In 2018, almost two-thirds (65%) of the palm oil imported into the EU was burned as energy. Of that, 53% was used to make biodiesel for cars and trucks and 12% to generate electricity and heating. About a third of all the palm oil consumed in the EU in 2018 was used to produce food, animal feed and other industrial products such as cosmetics. Worryingly, palm oil used for biodiesel grew again last year - by 3% - while the use of palm oil to make food and animal feed dropped by a considerable 11%. This trend proves that the imported deforestation from palm oil is mainly driven by the EU biofuels policy.
Here T&E reproduces two papers from The Hague conference which set out the definitive legal situation surrounding the taxation of aviation fuel within and outside Europe. They were presented by Prof Dr Eckhard Pache from the Julian-Maximilians University of Wurzburg in Bavaria. They outline how taxing aviation fuel in Europe is possible today and urgently needed on both equity and climate change grounds and that, with ambition, all the barriers for doing so beyond Europe can be dismantled as well.
Lettre ouverte aux négociateurs des partis politiques en Région bruxelloise
Earlier this year industry organisations promoting liquefied natural gas as a maritime fuel commissioned and published a study on the climate benefits of LNG for ships. The study claims up to 21% GHG savings on a well-to-wake basis if ships use LNG over alternative fossil fuels. The research was undertaken by the consultancy Thinkstep. Following its publication, Dr Elizabeth Lindstad, chief scientist at the SINTEF Ocean research organisation in Norway, reached out to T&E with her commentary on the Thinkstep study. Her commentary can be downloaded below.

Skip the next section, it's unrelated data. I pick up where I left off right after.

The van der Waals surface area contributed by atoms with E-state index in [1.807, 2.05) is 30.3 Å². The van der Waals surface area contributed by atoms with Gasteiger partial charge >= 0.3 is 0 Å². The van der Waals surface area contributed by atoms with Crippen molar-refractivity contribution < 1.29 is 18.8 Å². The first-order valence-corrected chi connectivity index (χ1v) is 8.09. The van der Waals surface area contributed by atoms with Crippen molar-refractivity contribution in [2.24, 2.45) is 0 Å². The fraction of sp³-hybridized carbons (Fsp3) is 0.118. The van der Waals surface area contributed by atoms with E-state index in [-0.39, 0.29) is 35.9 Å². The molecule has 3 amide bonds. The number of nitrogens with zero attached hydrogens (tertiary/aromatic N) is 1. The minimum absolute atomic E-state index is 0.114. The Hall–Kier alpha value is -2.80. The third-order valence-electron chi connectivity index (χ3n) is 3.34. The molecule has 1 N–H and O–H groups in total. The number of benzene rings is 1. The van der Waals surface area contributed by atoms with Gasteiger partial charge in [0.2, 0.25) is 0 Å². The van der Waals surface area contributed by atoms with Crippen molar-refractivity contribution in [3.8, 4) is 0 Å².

An analysis of all EU airports served by Ryanair has found that almost one-quarter of these airports are likely to be receiving state aid. The analysis, which is non-exhaustive as we focused only on small airports, includes many cases where airports used by Ryanair are shown to be in direct receipt of public money from local authorities. Such state aid is helping drive the airline’s record emissions growth, potentially breaches EU state aid rules, and faces being ruled illegal as the European Commission begins a review of the guidelines covering state aid to airports and airlines.